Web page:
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Suppose that you are performing a linear regression examining the main effect $x_1$ and want to adjust for possible confounders $x_2, x_3, x_4$. Is it better to have an unadjusted model and a model adjusted for all potential confounders? Or should you also consider models adjusted for only some of the confounders (e.g. $x_2$, $x_2$ and $x_3$, etc.)?

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  • $\begingroup$ I've usually seen main effect compared with all. But I think this might be different based on the area of research. I have also less often seen main effect compared with one type of confounder (say demographics), then another type (say geographic factors) when this was thought to be interesting. $\endgroup$
    – charles
    Mar 10 '14 at 15:30
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    $\begingroup$ Can you say how you are selecting your confounders? You seem to be focused on a causal question (rather than a purely predictive question) because you are asking about a main "effect" and confounders. If so, you should include potential confounders based on theory, not statistical attributes. If "all potential" confounders is a reasonable number, well thought out, and justified by prior knowledge, then leave them in...if "all potential" confounders is just a long list of covariates in your dataset that haven't been given that much thought, then you have a different problem. $\endgroup$
    – D L Dahly
    Mar 10 '14 at 15:31
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I assume you're trying to estimate the causal effect of $x_1$ on $y$, rather than just trying to predict $y$. In general, to find a correct conditioning set (if one exists), you need to know the causal relationships among the variables. Here are some examples to illustrate why:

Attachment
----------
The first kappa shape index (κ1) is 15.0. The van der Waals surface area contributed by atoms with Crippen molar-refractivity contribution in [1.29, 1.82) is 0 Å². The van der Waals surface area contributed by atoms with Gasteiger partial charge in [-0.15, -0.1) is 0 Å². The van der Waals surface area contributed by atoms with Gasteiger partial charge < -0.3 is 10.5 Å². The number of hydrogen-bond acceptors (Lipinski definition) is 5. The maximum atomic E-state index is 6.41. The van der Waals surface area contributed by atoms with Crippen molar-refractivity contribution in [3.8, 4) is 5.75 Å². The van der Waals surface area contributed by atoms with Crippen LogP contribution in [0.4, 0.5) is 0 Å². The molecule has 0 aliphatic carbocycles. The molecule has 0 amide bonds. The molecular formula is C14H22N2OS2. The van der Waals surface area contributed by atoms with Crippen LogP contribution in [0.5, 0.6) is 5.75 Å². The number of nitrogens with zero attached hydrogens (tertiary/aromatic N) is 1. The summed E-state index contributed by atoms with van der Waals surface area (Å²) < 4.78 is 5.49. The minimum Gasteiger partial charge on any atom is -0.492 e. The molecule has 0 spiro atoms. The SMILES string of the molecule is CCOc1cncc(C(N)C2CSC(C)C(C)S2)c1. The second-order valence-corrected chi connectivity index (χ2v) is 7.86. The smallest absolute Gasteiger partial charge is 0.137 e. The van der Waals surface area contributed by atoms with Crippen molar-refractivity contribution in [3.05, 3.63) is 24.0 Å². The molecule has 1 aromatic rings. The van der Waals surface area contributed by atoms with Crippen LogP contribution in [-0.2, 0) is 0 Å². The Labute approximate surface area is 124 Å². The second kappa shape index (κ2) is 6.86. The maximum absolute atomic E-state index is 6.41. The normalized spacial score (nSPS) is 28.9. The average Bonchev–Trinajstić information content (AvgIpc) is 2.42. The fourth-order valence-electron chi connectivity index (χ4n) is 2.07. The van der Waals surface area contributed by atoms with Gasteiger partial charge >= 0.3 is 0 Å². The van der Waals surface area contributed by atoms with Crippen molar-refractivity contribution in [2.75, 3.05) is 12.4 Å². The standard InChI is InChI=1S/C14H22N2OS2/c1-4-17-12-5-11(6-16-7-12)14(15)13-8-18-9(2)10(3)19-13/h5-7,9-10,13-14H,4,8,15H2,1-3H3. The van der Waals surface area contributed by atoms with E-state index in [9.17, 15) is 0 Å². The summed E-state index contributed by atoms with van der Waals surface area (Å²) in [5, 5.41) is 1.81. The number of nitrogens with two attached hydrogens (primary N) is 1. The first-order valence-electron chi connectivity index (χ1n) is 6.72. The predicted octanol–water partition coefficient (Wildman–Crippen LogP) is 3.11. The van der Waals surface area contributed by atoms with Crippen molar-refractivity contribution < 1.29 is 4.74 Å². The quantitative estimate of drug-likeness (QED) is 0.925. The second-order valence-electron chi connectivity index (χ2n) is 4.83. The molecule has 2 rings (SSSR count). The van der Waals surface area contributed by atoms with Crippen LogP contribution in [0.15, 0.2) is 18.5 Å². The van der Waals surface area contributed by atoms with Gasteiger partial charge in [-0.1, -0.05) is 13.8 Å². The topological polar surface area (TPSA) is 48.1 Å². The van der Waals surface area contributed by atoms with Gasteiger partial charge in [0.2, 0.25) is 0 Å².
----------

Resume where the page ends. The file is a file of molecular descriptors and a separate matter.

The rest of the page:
1. You must be sure that the variables you're controlling for are actually confounders. If any one of them is not a confounder but instead a common effect, then you must not control for it. For example, say that $x_1$ and $y$ both influence $x_2$; then controlling for $x_2$ will induce an association between $x_1$ and $y$. This association will bias your estimate of the true effect of $x_1$ on $y$.

X2 is a common effect of X1 and Y

  1. If $x_2$ mediates the relationship between $x_1$ and $y$ – that is, if $x_1$ influences $x_2$, and then $x_2$ influences $y$ – then conditioning on $x_2$ will remove this indirect effect of $x_1$ on $y$ from your estimate. If you are interested in only the direct effect of $x_1$ on $y$, then this is the right approach, but if you want to estimate the total effect, then you should not control for $x_2$.

X2 mediates the effect of X1 on Y

  1. In some cases there is no set of variables we can condition on to get an unbiased estimate of the effect. Here is an example: the "M-structure".

U1 influences X1 and X2; U2 influences X2 and Y; X2 influences X1 and Y

In this case, the true effect of $X_1$ on $Y$ is zero. However, there are two unobserved confounders $U_1$ and $U_2$, and one observed confounder $X_2$. If we had observed $U_1$ and $U_2$ we could condition on all three confounders and get an unbiased estimate. However, since we only observed $X_2$ we are stuck. If we don't control for $X_2$ it will confound our estimate of the effet of $X_1$ on $Y$. But if we do control for it, we induce an association between $U_1$ and $U_2$, and therefore between $X_1$ and $Y$.